ASB bank has unilaterally imposed an immediate loan to value ratio on property investors, who will now need a 30 percent deposit.
The Reserve Bank (RBNZ) is due to start consultation with retail lenders on bringing back the loan to value ratios (LVRs) from early next year as a response to an overheating property market.
The LVRs were suspended at the start of the Covid-19 outbreak to help support the economy.
ASB chief executive Vittoria Shortt said the property market had not been affected by Covid-19 as many feared and the bank was seeing record applications for mortgages, which were up 70 percent on a year ago.
"If this increase in investor demand continues it could lead the country down a potentially unsustainable path."
"ASB believes a balanced and sustainable housing market is in the best interests of all New Zealanders ... this is about helping Kiwis build their financial futures during exceptionally challenging times so we are choosing to take this step now," Shortt said.
All property investors would now need a 30 percent deposit for a loan from the current 20 percent requirement.
First home buyers are unaffected by the new policy.
"For us, it is about being a prudent and responsible lender. We all have to play our part and we're confident Kiwis looking to buy their first home will welcome this move," Shortt said.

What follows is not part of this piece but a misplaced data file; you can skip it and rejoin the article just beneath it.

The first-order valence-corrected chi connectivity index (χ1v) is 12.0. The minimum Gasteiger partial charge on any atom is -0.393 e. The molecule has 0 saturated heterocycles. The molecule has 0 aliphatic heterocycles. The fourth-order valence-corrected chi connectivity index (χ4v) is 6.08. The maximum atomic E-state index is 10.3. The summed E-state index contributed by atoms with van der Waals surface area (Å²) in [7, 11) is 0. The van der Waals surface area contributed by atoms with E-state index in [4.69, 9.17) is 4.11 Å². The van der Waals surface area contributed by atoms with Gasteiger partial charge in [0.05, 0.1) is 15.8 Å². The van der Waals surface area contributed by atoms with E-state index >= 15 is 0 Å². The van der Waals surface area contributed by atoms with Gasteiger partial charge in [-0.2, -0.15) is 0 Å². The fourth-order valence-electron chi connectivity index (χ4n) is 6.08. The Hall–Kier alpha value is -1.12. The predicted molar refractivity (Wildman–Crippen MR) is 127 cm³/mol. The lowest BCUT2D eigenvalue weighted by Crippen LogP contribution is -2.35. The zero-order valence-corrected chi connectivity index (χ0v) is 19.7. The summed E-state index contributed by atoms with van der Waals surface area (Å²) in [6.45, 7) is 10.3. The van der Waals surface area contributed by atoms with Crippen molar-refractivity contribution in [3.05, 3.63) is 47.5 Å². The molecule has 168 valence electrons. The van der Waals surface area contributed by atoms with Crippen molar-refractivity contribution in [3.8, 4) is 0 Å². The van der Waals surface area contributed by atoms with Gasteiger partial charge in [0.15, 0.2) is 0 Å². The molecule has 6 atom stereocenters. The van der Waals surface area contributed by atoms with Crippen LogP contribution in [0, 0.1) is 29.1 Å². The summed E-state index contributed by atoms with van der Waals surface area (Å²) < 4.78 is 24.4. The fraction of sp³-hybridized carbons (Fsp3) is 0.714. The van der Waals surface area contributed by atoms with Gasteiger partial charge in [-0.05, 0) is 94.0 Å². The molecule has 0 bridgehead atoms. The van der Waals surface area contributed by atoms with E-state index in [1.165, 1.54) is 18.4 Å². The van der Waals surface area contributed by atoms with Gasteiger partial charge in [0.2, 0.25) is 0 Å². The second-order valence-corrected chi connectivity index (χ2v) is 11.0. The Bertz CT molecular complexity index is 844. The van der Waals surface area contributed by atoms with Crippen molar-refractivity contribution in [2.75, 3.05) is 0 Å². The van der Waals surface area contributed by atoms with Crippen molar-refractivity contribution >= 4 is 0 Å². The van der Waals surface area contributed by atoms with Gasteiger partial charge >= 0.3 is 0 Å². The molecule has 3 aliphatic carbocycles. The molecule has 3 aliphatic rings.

The RBNZ's various moves to push down wholesale interest rates and pump billions of dollars into the economy through banks has been held partly responsible for a surge in house prices in recent months.
It comes after Prime Minister Jacinda Ardern today said house prices could not keep increasing at the rate they have.
Economists had warned that reinstating the LVR and lending restrictions would help stabilised the housing market.
House prices have increased 19.8 percent year-on-year with the median now at $725,000.
Auckland's median house price hit the $1 million mark for the first time, up from $860,000 in October 2019.
Yesterday the Reserve Bank announced its Funding for Lending Programme (FLP) for banks at rock bottom interest rates, while it held the official cash rate (OCR) at a record low 0.25 percent.
The committee also said it was still looking at the possible use of a negative OCR, as well as other stimulus measures such as buying foreign assets.